Essentialism 101 with a Garden Metaphor!

I’m really excited to start this series on my fundamental formula for Essentialism!! Although the specifics often change, this is the best and most sustainable method for dealing with the excess in our lives. I’ve talked about it before... almost everything great that’s happened to me has been because I first made the space and then moved forward with intention. I also get to see amazing things happen in my clients’ lives when we follow this outline.

I’ll continue to go into each step with more detail and specifics, but for now, I thought it would be helpful to use the concept of a garden to illustrate the formula. The funny thing is, when we bought our home six years ago, we inherited an overcrowded, crumbling, depressing garden and my life (although I didn’t realize it) felt about the same. It is now yet to be landscaped or replanted but is in much better shape than before. Most areas of my life are further developed than my literal garden (or are they?!) but looking outside continues to be a nice reminder of my journey.

(my current garden, if you can call it that ;)

(my current garden, if you can call it that ;)


1. Stop bringing new stuff in. Or in other words, stop feeding the weeds.
I mentioned our inherited garden of overcrowded and dying rose bushes, lots of weeds, a crumbling retaining wall, a crumbling fence and a few relatively healthy trees. Like my life at the time, this arbitrary, uncurated clutter weighed me down. The nice, sunny parts of the yard were being hogged by things I didn’t care about. If I added to that or fed the weeds and dead rose bushes, I was just making matters worse and my future project harder. If you’re in a hole, the first thing to do is stop digging! The first goal is to stop adding to the nonsense!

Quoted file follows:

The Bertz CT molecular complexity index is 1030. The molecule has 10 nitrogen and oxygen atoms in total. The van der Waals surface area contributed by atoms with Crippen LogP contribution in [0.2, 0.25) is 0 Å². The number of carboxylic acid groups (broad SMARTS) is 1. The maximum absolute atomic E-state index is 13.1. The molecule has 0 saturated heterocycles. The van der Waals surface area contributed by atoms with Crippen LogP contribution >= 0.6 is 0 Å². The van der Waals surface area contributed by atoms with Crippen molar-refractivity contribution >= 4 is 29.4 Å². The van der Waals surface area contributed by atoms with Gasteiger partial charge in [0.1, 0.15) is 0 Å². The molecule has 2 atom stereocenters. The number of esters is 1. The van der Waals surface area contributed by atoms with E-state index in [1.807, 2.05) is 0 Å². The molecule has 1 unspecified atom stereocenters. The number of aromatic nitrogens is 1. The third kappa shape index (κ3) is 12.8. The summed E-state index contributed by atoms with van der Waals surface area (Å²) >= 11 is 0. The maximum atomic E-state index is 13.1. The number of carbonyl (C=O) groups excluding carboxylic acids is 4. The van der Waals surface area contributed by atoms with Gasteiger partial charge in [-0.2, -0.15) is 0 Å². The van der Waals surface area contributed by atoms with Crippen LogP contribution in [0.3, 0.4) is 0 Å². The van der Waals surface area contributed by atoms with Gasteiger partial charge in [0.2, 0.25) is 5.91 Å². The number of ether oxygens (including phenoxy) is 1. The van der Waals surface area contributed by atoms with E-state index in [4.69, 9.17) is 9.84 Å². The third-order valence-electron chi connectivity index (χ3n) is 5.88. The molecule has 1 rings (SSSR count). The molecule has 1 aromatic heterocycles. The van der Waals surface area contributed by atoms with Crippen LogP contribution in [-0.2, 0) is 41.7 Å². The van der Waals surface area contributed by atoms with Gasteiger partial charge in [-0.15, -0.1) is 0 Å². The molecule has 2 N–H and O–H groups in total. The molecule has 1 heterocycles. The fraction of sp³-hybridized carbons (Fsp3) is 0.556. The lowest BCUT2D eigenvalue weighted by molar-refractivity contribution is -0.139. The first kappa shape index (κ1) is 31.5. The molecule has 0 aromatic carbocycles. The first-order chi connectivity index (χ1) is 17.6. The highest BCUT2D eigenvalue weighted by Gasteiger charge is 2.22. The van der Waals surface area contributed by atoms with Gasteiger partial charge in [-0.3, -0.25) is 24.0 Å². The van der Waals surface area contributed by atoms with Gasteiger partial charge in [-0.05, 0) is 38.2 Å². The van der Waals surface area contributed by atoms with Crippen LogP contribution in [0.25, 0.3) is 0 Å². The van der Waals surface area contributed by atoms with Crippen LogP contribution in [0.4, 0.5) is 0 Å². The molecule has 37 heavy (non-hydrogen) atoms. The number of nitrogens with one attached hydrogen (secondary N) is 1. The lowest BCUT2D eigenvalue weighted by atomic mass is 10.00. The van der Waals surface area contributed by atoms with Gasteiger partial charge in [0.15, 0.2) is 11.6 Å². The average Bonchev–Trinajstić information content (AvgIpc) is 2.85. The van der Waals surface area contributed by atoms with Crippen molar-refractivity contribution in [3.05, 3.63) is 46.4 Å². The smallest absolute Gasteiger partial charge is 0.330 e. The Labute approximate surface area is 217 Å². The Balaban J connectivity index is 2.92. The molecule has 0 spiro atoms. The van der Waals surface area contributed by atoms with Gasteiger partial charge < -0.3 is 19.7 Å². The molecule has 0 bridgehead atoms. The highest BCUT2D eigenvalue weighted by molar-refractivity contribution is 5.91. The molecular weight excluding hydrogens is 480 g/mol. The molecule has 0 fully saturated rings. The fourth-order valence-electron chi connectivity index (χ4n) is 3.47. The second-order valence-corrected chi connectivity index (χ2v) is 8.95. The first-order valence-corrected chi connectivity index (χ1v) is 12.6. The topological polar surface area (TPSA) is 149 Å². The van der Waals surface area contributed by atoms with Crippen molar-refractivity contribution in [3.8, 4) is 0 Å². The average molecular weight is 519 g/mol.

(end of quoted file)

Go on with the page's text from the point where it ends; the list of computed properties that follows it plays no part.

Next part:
“If you want something new, you have to stop doing something old.” – Peter Drucker.
We start to create a little bit of space when we stop existing mindless habits. Outer disorder definitely contributes to inner disorder. In life, this might mean to stop shopping for a little while or to stop accepting commitments if they don’t really excite you. You’ll find out where you spend your energy and money and how you feel about it.